Since Dr. Shu Chang joined the School of Media Sciences last fall as the Melbert B. Cary Jr. Distinguished Professor, she has been establishing her research facility and growing her group. As her research goal is to bridge system aspects of conventional digital printing to the rapidly growing field of 3D printing, her initial focus has been to develop characterization techniques to assess materials microstructures in a fabricated object. Her future goal will be to increase the types of materials that one can print in order to fabricate novel materials systems and devices in the fields of biology, medicine, and electronics.
During the past year, Dr. Chang has welcomed Nathan Ostrout, Heng Li, and Di Bai, all seeking a Master of Science degree in the School of Media Sciences, into her research group. In addition, Vineeth Patil, a second year graduate student, is currently finishing his thesis in the RIT’s Materials Science and Engineering program. Dr. Chang’s group has produced one peer reviewed publication in Powder Technology and two publications in the proceedings of the Solid Free Form Symposium and the NIP30 Digital Fabrication and Digital Printing.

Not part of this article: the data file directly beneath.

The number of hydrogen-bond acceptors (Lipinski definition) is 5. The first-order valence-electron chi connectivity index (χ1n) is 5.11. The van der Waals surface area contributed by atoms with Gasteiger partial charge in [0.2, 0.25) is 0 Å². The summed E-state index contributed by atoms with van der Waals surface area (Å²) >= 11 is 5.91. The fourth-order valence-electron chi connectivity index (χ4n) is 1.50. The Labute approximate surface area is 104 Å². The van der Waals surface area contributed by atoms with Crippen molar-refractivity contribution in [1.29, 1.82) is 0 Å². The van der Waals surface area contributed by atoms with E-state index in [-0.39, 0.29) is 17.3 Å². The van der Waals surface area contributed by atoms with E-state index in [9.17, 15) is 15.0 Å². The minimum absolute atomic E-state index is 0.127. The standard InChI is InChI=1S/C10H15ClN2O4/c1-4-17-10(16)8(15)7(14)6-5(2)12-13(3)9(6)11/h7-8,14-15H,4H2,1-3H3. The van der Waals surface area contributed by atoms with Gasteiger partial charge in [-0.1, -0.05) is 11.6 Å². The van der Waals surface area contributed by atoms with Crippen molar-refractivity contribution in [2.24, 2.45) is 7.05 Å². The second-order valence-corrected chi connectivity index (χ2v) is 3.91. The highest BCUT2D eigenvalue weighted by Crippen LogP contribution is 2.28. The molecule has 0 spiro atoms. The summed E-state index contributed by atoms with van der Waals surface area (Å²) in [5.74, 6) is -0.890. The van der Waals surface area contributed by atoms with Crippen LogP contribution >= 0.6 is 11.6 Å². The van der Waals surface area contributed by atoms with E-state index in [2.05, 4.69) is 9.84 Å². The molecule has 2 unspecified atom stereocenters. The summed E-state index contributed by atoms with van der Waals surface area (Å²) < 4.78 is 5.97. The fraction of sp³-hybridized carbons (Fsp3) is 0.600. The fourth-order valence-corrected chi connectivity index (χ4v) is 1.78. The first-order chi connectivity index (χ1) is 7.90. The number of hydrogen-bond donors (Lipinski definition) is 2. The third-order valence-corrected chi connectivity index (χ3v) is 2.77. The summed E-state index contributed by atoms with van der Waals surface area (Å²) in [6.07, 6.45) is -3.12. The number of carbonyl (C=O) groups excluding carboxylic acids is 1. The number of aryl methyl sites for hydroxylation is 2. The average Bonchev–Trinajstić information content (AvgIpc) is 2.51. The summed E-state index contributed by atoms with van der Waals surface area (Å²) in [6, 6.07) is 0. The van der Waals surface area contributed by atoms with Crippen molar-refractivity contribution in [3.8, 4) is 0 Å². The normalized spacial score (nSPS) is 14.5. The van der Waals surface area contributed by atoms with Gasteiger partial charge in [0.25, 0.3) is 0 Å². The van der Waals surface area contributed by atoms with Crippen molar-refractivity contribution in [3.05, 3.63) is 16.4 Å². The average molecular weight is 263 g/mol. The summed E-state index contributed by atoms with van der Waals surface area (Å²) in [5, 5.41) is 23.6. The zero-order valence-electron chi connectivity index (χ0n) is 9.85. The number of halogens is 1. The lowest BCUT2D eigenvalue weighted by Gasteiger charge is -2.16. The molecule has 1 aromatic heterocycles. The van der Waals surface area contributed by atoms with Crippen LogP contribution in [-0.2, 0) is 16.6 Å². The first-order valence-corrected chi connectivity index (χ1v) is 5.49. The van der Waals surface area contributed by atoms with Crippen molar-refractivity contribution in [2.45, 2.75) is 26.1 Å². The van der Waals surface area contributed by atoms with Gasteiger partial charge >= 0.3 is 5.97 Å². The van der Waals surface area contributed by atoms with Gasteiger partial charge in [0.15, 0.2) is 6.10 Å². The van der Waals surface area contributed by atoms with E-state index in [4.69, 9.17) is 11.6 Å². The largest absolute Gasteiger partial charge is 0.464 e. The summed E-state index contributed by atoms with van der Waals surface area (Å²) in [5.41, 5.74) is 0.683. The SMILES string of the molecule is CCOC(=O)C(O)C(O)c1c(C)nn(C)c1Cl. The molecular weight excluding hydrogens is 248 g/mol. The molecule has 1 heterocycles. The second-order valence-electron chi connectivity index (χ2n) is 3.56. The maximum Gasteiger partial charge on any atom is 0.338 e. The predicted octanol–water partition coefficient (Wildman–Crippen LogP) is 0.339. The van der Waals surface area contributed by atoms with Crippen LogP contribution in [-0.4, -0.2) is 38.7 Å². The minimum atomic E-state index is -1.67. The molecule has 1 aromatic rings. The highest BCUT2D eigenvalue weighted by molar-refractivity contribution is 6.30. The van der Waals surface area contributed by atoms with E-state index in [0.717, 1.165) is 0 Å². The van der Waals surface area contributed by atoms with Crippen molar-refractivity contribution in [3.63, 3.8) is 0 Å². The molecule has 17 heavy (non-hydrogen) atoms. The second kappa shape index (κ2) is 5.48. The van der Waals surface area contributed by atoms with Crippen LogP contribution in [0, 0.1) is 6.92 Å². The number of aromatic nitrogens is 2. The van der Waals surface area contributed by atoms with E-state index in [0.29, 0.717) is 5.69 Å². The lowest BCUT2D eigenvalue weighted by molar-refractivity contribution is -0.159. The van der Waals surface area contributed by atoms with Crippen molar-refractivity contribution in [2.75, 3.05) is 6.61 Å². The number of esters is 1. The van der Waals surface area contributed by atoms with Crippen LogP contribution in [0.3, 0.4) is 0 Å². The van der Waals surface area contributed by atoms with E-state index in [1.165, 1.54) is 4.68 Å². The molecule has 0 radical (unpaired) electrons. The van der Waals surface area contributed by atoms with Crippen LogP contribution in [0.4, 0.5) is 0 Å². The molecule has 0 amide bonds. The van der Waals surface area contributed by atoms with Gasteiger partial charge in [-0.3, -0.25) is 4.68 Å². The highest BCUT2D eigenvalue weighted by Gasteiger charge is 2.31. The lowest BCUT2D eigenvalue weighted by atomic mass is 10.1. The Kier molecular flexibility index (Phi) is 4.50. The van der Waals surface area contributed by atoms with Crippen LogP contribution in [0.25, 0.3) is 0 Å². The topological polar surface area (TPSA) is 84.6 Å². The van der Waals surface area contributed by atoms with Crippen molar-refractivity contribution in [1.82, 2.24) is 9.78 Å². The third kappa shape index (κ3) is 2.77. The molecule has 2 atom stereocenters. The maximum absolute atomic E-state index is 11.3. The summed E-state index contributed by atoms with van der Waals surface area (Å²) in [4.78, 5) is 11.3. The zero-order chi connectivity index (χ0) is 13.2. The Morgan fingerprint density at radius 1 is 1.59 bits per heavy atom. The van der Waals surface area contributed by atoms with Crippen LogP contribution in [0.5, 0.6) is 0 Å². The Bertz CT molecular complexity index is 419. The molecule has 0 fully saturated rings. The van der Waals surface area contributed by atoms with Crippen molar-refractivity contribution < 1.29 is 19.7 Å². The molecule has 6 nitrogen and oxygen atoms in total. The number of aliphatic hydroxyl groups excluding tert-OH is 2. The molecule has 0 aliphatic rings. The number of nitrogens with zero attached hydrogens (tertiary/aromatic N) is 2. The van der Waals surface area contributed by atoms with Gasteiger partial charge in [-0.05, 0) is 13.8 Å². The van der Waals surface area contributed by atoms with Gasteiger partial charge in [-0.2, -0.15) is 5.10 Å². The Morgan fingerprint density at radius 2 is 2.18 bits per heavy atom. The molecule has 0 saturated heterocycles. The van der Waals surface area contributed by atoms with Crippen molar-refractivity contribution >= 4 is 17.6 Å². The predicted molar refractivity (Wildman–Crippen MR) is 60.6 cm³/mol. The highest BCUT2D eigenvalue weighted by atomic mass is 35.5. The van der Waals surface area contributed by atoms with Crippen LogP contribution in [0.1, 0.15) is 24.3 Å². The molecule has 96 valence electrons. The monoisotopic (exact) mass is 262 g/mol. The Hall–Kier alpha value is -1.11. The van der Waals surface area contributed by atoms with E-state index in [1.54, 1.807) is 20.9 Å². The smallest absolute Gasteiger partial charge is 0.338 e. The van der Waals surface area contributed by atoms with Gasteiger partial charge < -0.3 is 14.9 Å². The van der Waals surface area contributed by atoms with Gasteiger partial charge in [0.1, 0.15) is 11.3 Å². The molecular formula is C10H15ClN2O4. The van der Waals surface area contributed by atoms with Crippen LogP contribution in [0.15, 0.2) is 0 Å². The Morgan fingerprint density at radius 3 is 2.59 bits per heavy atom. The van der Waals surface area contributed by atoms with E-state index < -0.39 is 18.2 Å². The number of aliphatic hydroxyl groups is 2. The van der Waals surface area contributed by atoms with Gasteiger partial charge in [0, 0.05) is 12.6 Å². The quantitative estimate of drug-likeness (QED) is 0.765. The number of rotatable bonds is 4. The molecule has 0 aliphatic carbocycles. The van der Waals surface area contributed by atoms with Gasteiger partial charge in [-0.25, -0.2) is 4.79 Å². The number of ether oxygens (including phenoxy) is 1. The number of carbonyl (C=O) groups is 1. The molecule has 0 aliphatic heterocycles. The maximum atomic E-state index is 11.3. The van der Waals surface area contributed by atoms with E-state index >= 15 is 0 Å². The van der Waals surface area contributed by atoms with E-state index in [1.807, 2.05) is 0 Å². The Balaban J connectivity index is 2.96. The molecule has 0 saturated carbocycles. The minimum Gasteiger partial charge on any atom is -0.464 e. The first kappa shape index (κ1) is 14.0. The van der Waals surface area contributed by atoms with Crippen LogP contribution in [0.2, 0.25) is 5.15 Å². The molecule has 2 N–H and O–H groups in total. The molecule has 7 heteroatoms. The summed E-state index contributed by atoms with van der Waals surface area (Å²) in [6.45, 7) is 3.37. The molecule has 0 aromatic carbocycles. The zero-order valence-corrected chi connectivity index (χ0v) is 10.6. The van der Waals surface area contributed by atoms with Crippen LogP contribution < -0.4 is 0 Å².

Dr. Chang’s laboratory has attained a Keyence Digital Microscope VHX-5000 that is capable of imaging surface topography and measuring 3D artifacts, a Lutsbot 3D fused deposition modeling 3D printer, a MakerBot digitizer, and just recently in August a Fuji Dimatix Materials Printer DMP-3000. In addition, Dr. Chang is co-developing a powder deposition apparatus with the PRISM lab of RIT’s College of Engineering. Her research group also enjoys access to many other research facilities on the RIT campus, including the Brinkman’s lab (College of Engineering) which has a variety of 3D manufacturing printers and a Confocal Laser Scanning Microscope (College of Science).
Prior to joining RIT, Dr. Chang worked in printing technology research and development at Xerox for almost 25 years. Her work at Xerox spanned from printing technologies and materials science research to sustainability in printing and market explorations. Her expertise extends to process and materials systems, lean six sigma, modeling and simulation, and materials characterizations. Shu holds over 25 U.S. Patents and patent applications as well as 45 publications.